Eighteen months earlier, and a continent away, my wife, Leslie, told me there was something wrong, she didn’t feel well. We hurried to the emergency room at the Naval Hospital in Newport, Rhode Island. We were both staff members at the hospital, so the E.R. nurse examined her immediately. We were pregnant and Leslie’s description of how she felt was a foreboding sign. While always a miracle – new life – our pregnancy was particularly miraculous, and fragile, as we had trudged through countless fertility clinics, specialty appointments and degrading medical exams and procedures just to attain this gift. As the staff conducted the ultrasound and physical examination, the studious, professional look on the physician’s face telegraphed that we had lost the baby. The medical staffs I’ve worked around my entire adult life are all stand-up “did you hear the one about the…” comedians when things are going well. When the outcome is bad, well, nobody is doing stand-up comedy; it is icy-professional business.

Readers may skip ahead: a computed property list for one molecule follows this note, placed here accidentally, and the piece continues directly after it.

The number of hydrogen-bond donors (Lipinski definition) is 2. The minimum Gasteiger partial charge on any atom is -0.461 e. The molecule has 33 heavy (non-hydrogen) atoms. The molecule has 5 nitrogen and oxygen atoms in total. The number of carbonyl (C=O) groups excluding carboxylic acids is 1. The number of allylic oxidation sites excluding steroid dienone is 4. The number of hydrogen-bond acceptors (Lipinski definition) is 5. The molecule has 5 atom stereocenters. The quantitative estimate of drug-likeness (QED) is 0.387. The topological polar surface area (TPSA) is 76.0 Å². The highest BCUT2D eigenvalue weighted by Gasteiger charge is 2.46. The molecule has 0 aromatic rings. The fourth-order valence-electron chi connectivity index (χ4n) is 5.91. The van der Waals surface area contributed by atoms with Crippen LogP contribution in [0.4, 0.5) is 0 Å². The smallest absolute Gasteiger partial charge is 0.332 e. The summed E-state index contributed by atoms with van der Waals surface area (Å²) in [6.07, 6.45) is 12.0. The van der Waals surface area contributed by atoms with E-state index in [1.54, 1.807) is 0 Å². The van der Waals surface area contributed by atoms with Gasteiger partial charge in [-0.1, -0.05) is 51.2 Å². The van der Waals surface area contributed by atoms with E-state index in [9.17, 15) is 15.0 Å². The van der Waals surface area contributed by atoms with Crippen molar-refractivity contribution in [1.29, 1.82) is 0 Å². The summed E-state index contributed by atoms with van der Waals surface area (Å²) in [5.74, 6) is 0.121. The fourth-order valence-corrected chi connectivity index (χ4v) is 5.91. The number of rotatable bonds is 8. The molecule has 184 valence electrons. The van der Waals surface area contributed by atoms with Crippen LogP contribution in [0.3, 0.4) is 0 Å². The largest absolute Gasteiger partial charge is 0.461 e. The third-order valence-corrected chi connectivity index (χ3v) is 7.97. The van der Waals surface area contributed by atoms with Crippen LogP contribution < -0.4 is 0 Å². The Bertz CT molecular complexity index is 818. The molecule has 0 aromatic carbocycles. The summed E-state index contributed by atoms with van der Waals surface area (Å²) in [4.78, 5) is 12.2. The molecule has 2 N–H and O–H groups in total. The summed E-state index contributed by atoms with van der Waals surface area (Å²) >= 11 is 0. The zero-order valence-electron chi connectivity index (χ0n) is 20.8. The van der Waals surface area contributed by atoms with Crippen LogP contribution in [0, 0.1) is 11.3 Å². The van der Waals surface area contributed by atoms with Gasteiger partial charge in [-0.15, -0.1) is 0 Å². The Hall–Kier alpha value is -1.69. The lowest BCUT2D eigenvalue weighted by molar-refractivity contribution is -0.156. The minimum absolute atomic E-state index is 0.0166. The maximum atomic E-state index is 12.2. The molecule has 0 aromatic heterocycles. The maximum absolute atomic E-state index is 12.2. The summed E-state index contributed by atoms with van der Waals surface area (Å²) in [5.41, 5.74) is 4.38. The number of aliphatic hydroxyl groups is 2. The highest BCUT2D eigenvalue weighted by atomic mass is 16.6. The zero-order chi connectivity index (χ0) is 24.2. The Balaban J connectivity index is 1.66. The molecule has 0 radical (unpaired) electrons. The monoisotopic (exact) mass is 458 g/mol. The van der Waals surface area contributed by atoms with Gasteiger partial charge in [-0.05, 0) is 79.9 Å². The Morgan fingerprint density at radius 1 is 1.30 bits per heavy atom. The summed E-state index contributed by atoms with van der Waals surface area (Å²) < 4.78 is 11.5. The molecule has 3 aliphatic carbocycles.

For the second time in our attempt to have children, the news was that Leslie had suffered a miscarriage, or in clinical terms, a “spontaneous termination of pregnancy.” We then experienced that moment I believe is common to us all. After they have delivered the news, after the hugs, mumbled condolences, and the friends have left, comes that moment of complete loneliness and crushing desolation. The content of the news differs from couple to couple, but that flash of hopelessness across my wife’s face, and my utter inability to “fix it;” I must believe that every couple has shared this vertiginous moment with us, in their own fashion. The thought that there may be others was then our only consolation, that we were not completely alone. I have the capacity to be lonely in a crowd though, as I rediscovered standing in the Naples airport.